Every morning, a woman named Smokie knocked on Los Angeles resident Elvis Summers’ door and asked if he had any recyclables for her to deposit. The two struck up a friendship, and Summers learned that Smokie was 60 years old, homeless, and sleeping in the dirt with no shelter to protect her.
Inspired by a man who builds houses for the homeless out of recycled materials, Summers decided to do something special for Smokie. He saved up some cash, bought some building supplies, and got to work.
Using some lumber and plywood, Summers created a small shelter.
The house came together in just five days.
Summers included a window with a shutter and a door with locks. The entire structure cost about $500. The shingles and siding were donated.
When it was complete, Summers handed the keys over to Smokie, along with a sign reading “Home Sweet Home.”
Summers built the house on the curb just outside his apartment. When the LAPD learned about the project and why it was being created, they fully supported it, so long as Smokie agrees to move the shelter to a new location every 72 hours. The house is set up on wheels for easy transport.
Check out the building process of Smokie’s house, and watch her move in.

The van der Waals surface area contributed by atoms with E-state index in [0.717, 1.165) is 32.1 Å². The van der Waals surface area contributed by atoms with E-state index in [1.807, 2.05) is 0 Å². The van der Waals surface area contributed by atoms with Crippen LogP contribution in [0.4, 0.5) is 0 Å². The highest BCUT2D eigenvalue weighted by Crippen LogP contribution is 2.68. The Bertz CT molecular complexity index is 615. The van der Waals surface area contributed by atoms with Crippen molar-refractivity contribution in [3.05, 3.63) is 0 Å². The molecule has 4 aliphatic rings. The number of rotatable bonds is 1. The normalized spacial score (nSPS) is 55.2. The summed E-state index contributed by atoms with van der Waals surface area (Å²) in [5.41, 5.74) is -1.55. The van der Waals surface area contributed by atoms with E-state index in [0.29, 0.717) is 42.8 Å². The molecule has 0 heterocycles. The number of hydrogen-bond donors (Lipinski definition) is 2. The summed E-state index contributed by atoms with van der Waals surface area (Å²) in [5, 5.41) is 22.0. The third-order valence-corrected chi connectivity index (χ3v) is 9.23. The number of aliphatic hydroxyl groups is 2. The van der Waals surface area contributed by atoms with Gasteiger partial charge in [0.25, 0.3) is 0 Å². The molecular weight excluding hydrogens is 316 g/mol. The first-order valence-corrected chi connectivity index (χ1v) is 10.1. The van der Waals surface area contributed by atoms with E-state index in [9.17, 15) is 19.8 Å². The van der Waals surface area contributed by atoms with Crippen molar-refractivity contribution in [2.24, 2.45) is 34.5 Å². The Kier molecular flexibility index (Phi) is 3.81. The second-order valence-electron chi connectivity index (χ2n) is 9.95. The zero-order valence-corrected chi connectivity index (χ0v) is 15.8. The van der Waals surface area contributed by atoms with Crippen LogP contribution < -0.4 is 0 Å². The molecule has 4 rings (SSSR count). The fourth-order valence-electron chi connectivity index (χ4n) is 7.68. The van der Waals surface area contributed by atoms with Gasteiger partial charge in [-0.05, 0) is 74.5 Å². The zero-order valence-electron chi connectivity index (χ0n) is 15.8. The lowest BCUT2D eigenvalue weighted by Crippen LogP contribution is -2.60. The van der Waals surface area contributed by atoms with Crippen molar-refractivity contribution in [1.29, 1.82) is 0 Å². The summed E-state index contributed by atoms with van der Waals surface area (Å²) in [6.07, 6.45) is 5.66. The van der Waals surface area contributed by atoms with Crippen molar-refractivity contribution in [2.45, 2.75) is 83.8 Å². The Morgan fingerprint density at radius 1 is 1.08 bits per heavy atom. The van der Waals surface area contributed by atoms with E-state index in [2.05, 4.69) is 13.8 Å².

While he was building it, Summers says that several people asked him about charging rent or selling the house. However, Summers says that helping people like Smokie have a safe place to sleep is payment enough.
We think Summers says it pretty well:
Though he has a full-time job, Summers wants to expand this project and create more shelters for homeless people. He’s also looking into creating more permanent programs to provide shelter for the city’s needy. “I’d like to offer purpose to these people in need and hire them to build the houses with me. I’ve even set an appointment with LA’s Mayor Eric Garcetti to try and get his help,” he says. “The city owns or controls many properties which are just sitting collecting dust and could be used, even temporarily, to help save lives.”
Currently, Summers has set up a GoFundMe campaign to raise money for his new organization, My Tiny House Project LA, so be sure to check out the donation page and learn more about the initiative.